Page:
One of our “Eight Japanese habits to boost your wellbeing” is create some Ikebana. Some what?! Don’t worry, in this short blogpost, Japan Fan Obanijesu Samuel from Nigeria explains the practice of Ikebana.


Ikebana (生け花, 活け花, “arranging flowers” or “making flowers alive”) is a traditional Japanese flower arrangement technique. It aims to bring out the intrinsic features of flowers and other elements to express emotion, as opposed to the western style of simply arranging flowers in a vase. To get the stems and flowers exactly where you want them, you’ll need to know how to attach and place them in a variety of ways. These are the skills that individuals learn in ikebana classes.

The aim to establish harmony between flower and vase, as well as to choose flowers that blend in well with its environment, guides the selection of flowers to arrange.

A brief history of Ikebana

The name is derived from the Japanese terms ike and bana, which indicate “alive or arrange”, and “flower,” respectively. This ancient Japanese ritual extends back to the Heian period when the ancient Japanese made floral tributes at the temples. Ikebana is also known as kadō (華道, “the way of the flower”).

When Buddhism was originally introduced to Japan in the sixth century, Chinese Buddhist worshippers who had standardized flower-offering rites brought the tradition of floral offerings with them. During the Heian period, the priests in charge of altar arrangements were known as ikebana, and they are the earliest recognized masters of floral arranging.

Arranging flowers

Ikebana has evolved into many different types of arrangements over time. In ikebana, there are usually three sorts of main flowers: a primary flower in the middle, a secondary flower next to it, and an ornamental flower below:

The placement of the primary, secondary and ornamental flowers in a Moribana composition. (Image source)

When creating arrangements in tall thin vases, the rikka (standing flowers), shoke or seika (alive flowers), and nageire (spread flowers) styles are among the most popular. The moribana (piled-up flowers) style is especially beloved when making arrangements in wide and low dish-like vases.

Ikebana has seven guidelines:

  • Silence.
  • Minimalism.
  • Shape and Line.
  • Form.
  • Humanity.
  • Aesthetics.
  • Structure.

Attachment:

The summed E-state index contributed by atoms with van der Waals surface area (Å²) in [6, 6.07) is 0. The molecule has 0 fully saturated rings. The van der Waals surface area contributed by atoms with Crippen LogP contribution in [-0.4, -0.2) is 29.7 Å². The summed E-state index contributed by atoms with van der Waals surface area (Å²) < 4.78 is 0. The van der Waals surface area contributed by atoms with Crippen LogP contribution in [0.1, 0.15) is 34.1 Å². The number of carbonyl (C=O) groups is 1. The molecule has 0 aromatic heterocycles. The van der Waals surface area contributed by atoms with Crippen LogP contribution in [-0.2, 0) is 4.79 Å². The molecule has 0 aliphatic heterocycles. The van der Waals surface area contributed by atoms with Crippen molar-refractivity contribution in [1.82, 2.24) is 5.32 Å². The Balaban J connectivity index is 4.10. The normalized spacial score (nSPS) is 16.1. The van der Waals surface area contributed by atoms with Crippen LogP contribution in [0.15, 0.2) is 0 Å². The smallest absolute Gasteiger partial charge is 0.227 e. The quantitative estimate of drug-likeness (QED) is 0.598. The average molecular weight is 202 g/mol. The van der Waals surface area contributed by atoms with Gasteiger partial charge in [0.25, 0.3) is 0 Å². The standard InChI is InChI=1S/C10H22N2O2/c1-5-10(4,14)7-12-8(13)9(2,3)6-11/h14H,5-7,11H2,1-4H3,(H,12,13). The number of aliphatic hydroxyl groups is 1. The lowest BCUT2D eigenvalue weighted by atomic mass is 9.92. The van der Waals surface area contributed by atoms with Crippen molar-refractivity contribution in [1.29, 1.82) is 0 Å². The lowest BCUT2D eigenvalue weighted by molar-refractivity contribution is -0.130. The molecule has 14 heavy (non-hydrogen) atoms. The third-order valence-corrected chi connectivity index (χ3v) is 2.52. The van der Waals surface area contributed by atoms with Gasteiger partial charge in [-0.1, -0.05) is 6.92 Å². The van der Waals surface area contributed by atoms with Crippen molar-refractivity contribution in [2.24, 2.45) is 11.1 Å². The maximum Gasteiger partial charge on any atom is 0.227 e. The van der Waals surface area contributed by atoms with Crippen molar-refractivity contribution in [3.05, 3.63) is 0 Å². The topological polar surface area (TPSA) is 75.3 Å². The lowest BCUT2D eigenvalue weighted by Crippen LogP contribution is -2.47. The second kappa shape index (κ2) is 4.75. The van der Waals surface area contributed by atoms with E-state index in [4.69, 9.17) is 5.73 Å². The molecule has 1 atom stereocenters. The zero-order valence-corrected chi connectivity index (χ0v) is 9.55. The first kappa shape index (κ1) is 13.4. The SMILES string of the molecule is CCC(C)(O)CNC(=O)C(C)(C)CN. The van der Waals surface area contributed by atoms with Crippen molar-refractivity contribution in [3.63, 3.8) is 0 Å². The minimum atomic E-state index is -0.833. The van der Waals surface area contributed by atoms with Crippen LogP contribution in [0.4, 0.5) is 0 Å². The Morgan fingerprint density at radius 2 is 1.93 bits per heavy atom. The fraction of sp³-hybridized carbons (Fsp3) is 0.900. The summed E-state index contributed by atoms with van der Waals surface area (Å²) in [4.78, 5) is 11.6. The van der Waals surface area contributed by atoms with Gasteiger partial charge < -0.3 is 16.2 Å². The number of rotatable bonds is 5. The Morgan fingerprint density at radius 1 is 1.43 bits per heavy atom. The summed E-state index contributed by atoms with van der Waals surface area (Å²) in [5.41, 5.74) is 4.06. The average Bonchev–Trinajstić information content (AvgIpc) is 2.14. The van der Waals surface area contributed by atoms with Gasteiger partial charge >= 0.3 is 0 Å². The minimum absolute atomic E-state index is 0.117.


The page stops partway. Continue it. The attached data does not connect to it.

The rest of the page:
Inspired by Buddhism are the elements of clarity and minimalism. This traditional art is considered much more than decorative; it is a spiritual practice that aids in the development of a deep relationship with nature and the integration of the indoors and outdoors.

Woodcut ukiyo-e print by Eishi of a lady practicing ikebana.

The principles behind the Ikebana design elements

Ikebana is a Japanese art form that has a calming feel to it. It is customary to create arrangements in a quiet location so that the designer can meditate and appreciate the beauty of nature, gaining inner serenity in the process.

The rule of three, often regarded as the basic moribana style, is the most basic ikebana principle.
To produce a simple Moribana arrangement, for example, the shallow vase is filled with water, and then a kenzan—a little item is used to hold the flowers in position within the vase. Then the practitioner proceeds to select the stems and each is cut into precise lengths.

The longest stem, ‘shin’, is always in the middle. This stem is commonly associated with heaven. Any other flowers or branches are dwarfed by the stem. The stem is angled 10 degrees to the left of the base.
There is a soe on the left side of the longest stem, shin, that represents the earth. This stem is 40 degrees to the left of the base and has about three-quarters of the length of the longest stem. The shortest stem, known as tai is on the right side. This stem is 70 degrees to the right of the longest stem and three-quarters the length of the soe, the second-longest stem.